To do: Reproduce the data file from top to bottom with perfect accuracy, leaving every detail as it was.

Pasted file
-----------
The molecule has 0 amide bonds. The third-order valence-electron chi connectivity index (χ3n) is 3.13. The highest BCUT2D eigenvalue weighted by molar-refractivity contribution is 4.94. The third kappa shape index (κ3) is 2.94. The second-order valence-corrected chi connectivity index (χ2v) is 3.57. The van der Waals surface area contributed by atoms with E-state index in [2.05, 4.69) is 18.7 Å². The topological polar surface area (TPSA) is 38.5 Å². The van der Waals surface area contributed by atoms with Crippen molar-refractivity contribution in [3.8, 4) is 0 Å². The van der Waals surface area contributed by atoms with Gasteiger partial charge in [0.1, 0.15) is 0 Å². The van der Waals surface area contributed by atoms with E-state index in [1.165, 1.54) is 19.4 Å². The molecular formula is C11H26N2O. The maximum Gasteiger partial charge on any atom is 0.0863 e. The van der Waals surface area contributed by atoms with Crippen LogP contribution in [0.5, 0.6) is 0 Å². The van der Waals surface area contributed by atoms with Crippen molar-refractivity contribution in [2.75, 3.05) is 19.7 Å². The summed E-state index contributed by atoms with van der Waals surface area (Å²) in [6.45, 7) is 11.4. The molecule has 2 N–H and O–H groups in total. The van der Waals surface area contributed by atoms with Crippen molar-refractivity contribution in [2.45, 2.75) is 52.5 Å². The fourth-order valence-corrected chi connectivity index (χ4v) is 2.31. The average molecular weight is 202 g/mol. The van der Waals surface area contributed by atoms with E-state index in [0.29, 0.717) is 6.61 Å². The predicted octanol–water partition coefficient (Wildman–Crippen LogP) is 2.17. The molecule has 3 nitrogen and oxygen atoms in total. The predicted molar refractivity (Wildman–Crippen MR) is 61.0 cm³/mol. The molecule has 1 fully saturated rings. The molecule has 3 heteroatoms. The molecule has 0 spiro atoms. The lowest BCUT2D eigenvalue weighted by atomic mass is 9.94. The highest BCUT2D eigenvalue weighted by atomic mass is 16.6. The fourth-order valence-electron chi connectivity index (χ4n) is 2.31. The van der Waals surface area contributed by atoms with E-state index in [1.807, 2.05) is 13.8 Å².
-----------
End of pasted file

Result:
The molecule has 0 amide bonds. The third-order valence-electron chi connectivity index (χ3n) is 3.13. The highest BCUT2D eigenvalue weighted by molar-refractivity contribution is 4.94. The third kappa shape index (κ3) is 2.94. The second-order valence-corrected chi connectivity index (χ2v) is 3.57. The van der Waals surface area contributed by atoms with E-state index in [2.05, 4.69) is 18.7 Å². The topological polar surface area (TPSA) is 38.5 Å². The van der Waals surface area contributed by atoms with Crippen molar-refractivity contribution in [3.8, 4) is 0 Å². The van der Waals surface area contributed by atoms with Gasteiger partial charge in [0.1, 0.15) is 0 Å². The van der Waals surface area contributed by atoms with E-state index in [1.165, 1.54) is 19.4 Å². The molecular formula is C11H26N2O. The maximum Gasteiger partial charge on any atom is 0.0863 e. The van der Waals surface area contributed by atoms with Crippen LogP contribution in [0.5, 0.6) is 0 Å². The van der Waals surface area contributed by atoms with Crippen molar-refractivity contribution in [2.75, 3.05) is 19.7 Å². The summed E-state index contributed by atoms with van der Waals surface area (Å²) in [6.45, 7) is 11.4. The molecule has 2 N–H and O–H groups in total. The van der Waals surface area contributed by atoms with Crippen molar-refractivity contribution in [2.45, 2.75) is 52.5 Å². The fourth-order valence-corrected chi connectivity index (χ4v) is 2.31. The average molecular weight is 202 g/mol. The van der Waals surface area contributed by atoms with E-state index in [0.29, 0.717) is 6.61 Å². The predicted octanol–water partition coefficient (Wildman–Crippen LogP) is 2.17. The molecule has 3 nitrogen and oxygen atoms in total. The predicted molar refractivity (Wildman–Crippen MR) is 61.0 cm³/mol. The molecule has 1 fully saturated rings. The molecule has 3 heteroatoms. The molecule has 0 spiro atoms. The lowest BCUT2D eigenvalue weighted by atomic mass is 9.94. The highest BCUT2D eigenvalue weighted by atomic mass is 16.6. The fourth-order valence-electron chi connectivity index (χ4n) is 2.31. The van der Waals surface area contributed by atoms with E-state index in [1.807, 2.05) is 13.8 Å².